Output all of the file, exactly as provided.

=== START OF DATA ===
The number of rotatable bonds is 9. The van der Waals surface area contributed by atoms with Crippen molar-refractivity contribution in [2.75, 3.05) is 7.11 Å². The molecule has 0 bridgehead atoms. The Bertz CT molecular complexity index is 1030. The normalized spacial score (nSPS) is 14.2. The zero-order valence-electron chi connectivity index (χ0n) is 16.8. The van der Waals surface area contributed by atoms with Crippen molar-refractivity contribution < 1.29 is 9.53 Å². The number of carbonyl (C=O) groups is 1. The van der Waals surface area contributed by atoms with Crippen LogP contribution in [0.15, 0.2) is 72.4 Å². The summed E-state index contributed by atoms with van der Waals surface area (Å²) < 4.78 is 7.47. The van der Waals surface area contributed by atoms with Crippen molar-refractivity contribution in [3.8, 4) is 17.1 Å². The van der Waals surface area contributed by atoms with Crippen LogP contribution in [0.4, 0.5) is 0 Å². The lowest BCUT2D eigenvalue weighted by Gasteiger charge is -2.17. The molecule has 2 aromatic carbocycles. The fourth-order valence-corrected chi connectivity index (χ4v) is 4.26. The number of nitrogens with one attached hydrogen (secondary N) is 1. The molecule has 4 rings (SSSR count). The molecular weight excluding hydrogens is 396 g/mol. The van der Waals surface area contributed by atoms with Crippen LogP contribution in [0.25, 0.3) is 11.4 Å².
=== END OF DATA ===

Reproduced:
The number of rotatable bonds is 9. The van der Waals surface area contributed by atoms with Crippen molar-refractivity contribution in [2.75, 3.05) is 7.11 Å². The molecule has 0 bridgehead atoms. The Bertz CT molecular complexity index is 1030. The normalized spacial score (nSPS) is 14.2. The zero-order valence-electron chi connectivity index (χ0n) is 16.8. The van der Waals surface area contributed by atoms with Crippen molar-refractivity contribution < 1.29 is 9.53 Å². The number of carbonyl (C=O) groups is 1. The van der Waals surface area contributed by atoms with Crippen LogP contribution in [0.15, 0.2) is 72.4 Å². The summed E-state index contributed by atoms with van der Waals surface area (Å²) < 4.78 is 7.47. The van der Waals surface area contributed by atoms with Crippen molar-refractivity contribution in [3.8, 4) is 17.1 Å². The van der Waals surface area contributed by atoms with Crippen LogP contribution in [0.4, 0.5) is 0 Å². The lowest BCUT2D eigenvalue weighted by Gasteiger charge is -2.17. The molecule has 2 aromatic carbocycles. The fourth-order valence-corrected chi connectivity index (χ4v) is 4.26. The number of nitrogens with one attached hydrogen (secondary N) is 1. The molecule has 4 rings (SSSR count). The molecular weight excluding hydrogens is 396 g/mol. The van der Waals surface area contributed by atoms with Crippen LogP contribution in [0.25, 0.3) is 11.4 Å².